DENVER — An education attorney has filed a federal class action lawsuit against Denver Public Schools alleging that the district’s failure to treat its teachers fairly has led to potential deprivation of proper services to thousands of special needs children within DPS. 

Igor Raykin, with the law firm Kishinevsky & Raykin, filed the lawsuit in U.S. District Court in Denver on Monday – the same day 2,631 Denver teachers walked out of classrooms and started striking.

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The lawsuit argues that the district violated two federal laws, the Individuals with Disabilities Education Act, and Section 504 of the Rehabilitation Act of 1973, where public school districts are required to provide academic, social-emotional and other services to disabled children. 

“Because of the strike, more than 10,000 DPS special education students are and will be extremely impacted,” the complaint reads. “Many of the students in this group are in need of the most critical support to maintain their health and safety, including students with severe intellectual disabilities and serious health conditions.” 

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The district's website has a description on how DPS is handling special needs services during the strike: 

“We are prioritizing our students with special needs as we make staffing arrangements during the strike. If your child has an Individualized Education Program (IEP), 504 plan or other special needs, your school will reach out to you to discuss services being provided.”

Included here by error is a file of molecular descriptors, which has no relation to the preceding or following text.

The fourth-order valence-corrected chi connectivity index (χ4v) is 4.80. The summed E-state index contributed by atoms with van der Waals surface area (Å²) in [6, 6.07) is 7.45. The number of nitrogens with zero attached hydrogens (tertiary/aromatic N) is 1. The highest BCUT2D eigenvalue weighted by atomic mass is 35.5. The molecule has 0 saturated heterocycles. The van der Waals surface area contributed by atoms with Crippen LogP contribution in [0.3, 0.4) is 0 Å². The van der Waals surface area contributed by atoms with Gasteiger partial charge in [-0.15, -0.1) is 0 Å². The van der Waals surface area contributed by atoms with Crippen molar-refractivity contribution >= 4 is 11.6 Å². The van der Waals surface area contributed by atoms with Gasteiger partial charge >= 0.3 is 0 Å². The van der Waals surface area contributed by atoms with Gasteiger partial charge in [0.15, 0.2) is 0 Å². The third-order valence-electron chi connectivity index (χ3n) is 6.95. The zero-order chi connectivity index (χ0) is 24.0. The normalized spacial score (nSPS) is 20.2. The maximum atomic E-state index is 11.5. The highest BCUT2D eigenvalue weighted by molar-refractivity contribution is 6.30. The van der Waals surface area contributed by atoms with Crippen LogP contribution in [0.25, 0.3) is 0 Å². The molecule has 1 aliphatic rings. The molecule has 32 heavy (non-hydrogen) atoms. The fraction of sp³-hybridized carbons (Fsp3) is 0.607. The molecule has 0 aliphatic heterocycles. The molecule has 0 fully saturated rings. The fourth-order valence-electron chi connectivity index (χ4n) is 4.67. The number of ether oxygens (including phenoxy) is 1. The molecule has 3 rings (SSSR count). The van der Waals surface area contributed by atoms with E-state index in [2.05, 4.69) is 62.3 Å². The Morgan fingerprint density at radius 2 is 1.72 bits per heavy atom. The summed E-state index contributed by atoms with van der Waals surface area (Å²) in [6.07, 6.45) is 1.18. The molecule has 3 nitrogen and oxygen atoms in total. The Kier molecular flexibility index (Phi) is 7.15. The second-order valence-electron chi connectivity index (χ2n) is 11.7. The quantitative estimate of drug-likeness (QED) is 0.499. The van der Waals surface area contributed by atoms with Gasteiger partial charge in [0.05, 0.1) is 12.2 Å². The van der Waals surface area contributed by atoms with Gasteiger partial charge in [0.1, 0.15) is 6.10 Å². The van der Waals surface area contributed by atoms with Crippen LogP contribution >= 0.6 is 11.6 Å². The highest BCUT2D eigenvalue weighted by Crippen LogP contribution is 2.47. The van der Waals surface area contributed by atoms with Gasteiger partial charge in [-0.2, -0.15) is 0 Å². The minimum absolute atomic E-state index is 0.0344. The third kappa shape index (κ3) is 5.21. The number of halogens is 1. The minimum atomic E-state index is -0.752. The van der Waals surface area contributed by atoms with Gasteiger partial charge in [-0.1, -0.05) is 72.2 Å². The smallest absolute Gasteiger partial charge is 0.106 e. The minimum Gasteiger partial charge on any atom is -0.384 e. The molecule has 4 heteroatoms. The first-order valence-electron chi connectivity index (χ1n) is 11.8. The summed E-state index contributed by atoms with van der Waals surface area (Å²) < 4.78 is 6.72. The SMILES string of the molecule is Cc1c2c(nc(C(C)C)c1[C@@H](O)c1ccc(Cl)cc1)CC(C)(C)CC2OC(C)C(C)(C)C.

The lawsuit alleges that essential employees, like special education teachers, counselors, social workers, school psychologists and therapists are being replaced during the strike by substitute teachers who may not have sufficient training to meet the needs of DPS children with disabilities – some of whom use feeding tubes or breathing apparatuses.  

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The complaint goes on to argue that DPS has not publicly put any plan together to provide services to affected special education students. 

“Without these critical services, these students’ health and safety would be in jeopardy. They could get hurt, hurt themselves and/or hurt others.” 

The lawsuit also mentions the negative impact a strike has on blind and visually impaired students who spend a significant amount of time learning their surroundings within an assigned classroom. 

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“This would be undermined and could cause physical harm to the students. That possibly could force these students to be confined to a classroom, damaging their social-emotional progress," it says.

The lawsuit asks that the court intervenes and requires DPS to inform impacted parents on how it will meet the needs of special education students during the teacher strike.  

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